IBM Nabs Cloud, Big Data, IoT Deal With The Weather Company

 
 
By Darryl K. Taft  |  Posted 2015-04-01 Print this article Print
 
 
 
 
 
 
 
IBM big data


By combining IBM’s cloud computing, industry consulting and analytics expertise with WSI’s precision weather data and forecasts, the alliance enables entire industries to apply their understanding of weather to business outcomes and take action at a local level. For example, IBM said insurers pay more than $1 billion in claims every year for vehicles damaged by hail. WSI’s Weather Alert service, together with IBM Analytics, enables insurance providers to send policyholders text messages that alert them to impending hailstorms – and safe locations – so vehicles can be moved before damage occurs. These insights have the potential to save insurers up to $25 per policyholder per year in hail-prone areas, or millions of dollars annually, IBM said.

In addition, utility companies are impacted by increases in temperature and relative humidity – even if just a few degrees – by dramatic increases in  air conditioning use and power consumption, IBM said. The difference between 90 and 95 degrees in Texas, for example, can add up to $24 million more in electricity spending per day. With IBM and WSI, utilities will be able to more accurately predict power consumption so they can avoid over-producing power, reduce service interruptions and better serve customers.

“This deal combines the capabilities of the world’s largest and most advanced commercial weather company with the leader in big data and analytics,” said David Kenny, chairman and CEO of The Weather Company, in a statement. “Together, we’ll help businesses and governments transform their decisions and operations around weather fluctuation at a scale that hasn’t been possible until now. This is a watershed moment for businesses that have long been impacted by weather but haven’t had the rich data or enhanced decision-making ability to drive positive business outcomes. The combination of our new high-resolution forecasting capabilities with IBM analytics opens up a world of possibilities for the enterprise.”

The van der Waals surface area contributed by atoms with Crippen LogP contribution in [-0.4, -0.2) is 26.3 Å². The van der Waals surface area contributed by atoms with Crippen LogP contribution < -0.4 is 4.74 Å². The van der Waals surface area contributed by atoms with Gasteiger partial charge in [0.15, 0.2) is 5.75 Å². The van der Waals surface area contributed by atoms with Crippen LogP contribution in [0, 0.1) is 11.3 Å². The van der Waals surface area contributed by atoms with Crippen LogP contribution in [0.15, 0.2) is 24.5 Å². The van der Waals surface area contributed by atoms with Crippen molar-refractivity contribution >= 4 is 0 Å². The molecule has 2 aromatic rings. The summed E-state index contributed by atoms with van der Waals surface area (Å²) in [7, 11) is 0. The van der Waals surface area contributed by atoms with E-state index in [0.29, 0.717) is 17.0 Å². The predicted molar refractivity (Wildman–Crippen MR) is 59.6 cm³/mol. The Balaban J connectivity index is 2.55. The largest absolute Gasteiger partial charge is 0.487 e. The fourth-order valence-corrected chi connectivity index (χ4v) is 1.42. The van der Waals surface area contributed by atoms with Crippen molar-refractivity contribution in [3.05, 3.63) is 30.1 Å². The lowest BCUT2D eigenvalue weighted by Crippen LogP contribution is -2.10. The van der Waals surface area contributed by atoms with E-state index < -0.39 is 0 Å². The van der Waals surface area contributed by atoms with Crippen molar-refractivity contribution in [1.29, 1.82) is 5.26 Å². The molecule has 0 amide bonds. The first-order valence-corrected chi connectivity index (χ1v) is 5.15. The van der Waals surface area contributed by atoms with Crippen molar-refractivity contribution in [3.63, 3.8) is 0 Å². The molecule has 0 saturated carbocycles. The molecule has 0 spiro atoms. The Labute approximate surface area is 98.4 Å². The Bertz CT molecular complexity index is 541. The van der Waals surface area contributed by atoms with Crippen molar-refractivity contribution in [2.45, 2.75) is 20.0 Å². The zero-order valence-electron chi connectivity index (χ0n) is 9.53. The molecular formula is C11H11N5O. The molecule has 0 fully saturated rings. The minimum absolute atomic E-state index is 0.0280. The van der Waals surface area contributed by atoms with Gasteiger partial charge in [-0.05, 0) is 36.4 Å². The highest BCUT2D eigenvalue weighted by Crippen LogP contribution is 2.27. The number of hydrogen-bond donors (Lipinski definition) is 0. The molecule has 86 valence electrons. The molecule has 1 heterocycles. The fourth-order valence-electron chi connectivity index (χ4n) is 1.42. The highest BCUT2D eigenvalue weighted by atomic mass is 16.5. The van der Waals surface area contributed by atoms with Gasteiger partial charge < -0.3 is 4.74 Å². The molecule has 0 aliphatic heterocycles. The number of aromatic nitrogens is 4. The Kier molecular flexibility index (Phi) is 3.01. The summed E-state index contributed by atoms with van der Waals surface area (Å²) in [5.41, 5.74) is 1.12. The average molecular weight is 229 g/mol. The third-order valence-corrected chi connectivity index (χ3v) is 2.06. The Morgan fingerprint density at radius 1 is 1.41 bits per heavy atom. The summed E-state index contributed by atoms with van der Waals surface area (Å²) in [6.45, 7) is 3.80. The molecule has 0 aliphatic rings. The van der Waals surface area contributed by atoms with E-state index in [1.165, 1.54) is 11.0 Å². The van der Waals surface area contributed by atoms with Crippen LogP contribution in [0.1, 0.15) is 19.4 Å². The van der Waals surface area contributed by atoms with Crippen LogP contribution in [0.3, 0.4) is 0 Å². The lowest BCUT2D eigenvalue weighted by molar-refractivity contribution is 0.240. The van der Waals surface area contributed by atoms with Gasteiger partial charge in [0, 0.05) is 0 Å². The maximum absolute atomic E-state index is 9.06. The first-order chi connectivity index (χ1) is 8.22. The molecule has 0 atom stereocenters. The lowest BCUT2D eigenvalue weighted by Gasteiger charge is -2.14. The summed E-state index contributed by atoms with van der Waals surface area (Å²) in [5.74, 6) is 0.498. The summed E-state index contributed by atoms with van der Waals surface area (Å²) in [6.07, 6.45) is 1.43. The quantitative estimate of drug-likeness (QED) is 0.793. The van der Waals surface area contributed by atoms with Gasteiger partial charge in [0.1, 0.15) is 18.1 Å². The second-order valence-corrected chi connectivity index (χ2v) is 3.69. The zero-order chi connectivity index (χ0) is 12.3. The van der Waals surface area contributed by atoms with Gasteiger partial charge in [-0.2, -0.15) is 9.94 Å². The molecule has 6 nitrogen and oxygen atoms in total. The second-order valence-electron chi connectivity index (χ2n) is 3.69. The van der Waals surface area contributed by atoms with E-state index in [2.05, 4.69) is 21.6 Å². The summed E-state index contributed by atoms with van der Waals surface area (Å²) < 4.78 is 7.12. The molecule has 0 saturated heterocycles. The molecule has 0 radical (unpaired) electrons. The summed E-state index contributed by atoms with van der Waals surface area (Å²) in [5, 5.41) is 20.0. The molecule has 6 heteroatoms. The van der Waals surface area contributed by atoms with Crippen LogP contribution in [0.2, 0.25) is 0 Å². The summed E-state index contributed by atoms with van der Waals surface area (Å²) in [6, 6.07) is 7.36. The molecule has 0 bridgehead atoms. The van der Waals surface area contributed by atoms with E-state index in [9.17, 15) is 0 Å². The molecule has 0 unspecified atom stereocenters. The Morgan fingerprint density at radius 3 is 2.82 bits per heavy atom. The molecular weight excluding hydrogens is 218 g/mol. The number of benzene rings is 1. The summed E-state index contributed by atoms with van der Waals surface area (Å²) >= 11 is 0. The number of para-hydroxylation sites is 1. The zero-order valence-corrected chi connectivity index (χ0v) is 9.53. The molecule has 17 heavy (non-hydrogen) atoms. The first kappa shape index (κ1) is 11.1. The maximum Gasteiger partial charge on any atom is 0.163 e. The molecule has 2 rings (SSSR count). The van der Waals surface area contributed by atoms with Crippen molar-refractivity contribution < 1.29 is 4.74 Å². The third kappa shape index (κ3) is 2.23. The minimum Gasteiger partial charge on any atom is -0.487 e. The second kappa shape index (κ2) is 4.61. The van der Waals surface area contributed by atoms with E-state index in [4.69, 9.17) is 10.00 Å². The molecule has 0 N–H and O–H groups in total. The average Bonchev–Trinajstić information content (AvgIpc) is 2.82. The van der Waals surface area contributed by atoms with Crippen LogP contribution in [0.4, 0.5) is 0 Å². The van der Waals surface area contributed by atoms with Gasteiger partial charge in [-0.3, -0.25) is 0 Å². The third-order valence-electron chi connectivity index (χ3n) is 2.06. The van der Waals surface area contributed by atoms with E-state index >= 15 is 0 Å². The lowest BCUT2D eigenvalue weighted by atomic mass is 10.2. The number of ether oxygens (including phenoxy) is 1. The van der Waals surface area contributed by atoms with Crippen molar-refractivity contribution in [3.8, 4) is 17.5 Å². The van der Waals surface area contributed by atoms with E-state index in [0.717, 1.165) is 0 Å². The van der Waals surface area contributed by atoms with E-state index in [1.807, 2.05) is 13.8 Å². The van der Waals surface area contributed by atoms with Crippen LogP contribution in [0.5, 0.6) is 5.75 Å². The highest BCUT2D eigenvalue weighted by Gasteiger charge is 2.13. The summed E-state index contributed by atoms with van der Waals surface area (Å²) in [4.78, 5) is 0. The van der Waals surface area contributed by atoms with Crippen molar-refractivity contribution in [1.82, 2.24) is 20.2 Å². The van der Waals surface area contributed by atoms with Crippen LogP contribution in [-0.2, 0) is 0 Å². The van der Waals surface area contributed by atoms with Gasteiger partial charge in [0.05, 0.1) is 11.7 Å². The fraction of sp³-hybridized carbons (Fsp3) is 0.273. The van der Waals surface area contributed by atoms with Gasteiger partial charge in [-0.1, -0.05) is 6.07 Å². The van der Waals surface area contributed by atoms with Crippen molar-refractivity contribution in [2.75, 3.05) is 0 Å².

The new IBM/Weather Company partnership builds upon IBM’s investment of $3 billion over the next four years in an Internet of Things (IoT) unit to develop a portfolio of cloud services, software and related intellectual property.

IBM’s deal with The Weather Company calls into question the weather organization’s existing relationship with Amazon Web Services (AWS), which has supported The Weather Company’s cloud and big data strategy. A case study on the AWS site describes AWS as a key component of The Weather Company’s cloud strategy.

“We need to be within 100 milliseconds of everyone on the planet — and we leverage the global reach and availability of AWS to deliver on that strategy,” Bryson Koehler, executive vice president and CIO of AWS, is quoted as saying in the case study.

However, in response to queries about the roles of AWS and IBM at The Weather Company going forward, Koehler said in a statement: "The reports around a complete migration off of AWS were not accurate. I, and The Weather Company continue to believe in a multi-cloud architecture that allows us to manage workloads across multiple cloud providers. Our partnership announcements today are in addition to our long-standing and strong partnership with AWS."

The addition of IBM to the party, however, indicates that The Weather Company has bought into the IBM big data and analytics strategy of delivering an integrated view of all their data in a single IoT platform.

 



 
 
 
 
 
 
 
 
 
 
 
 
 

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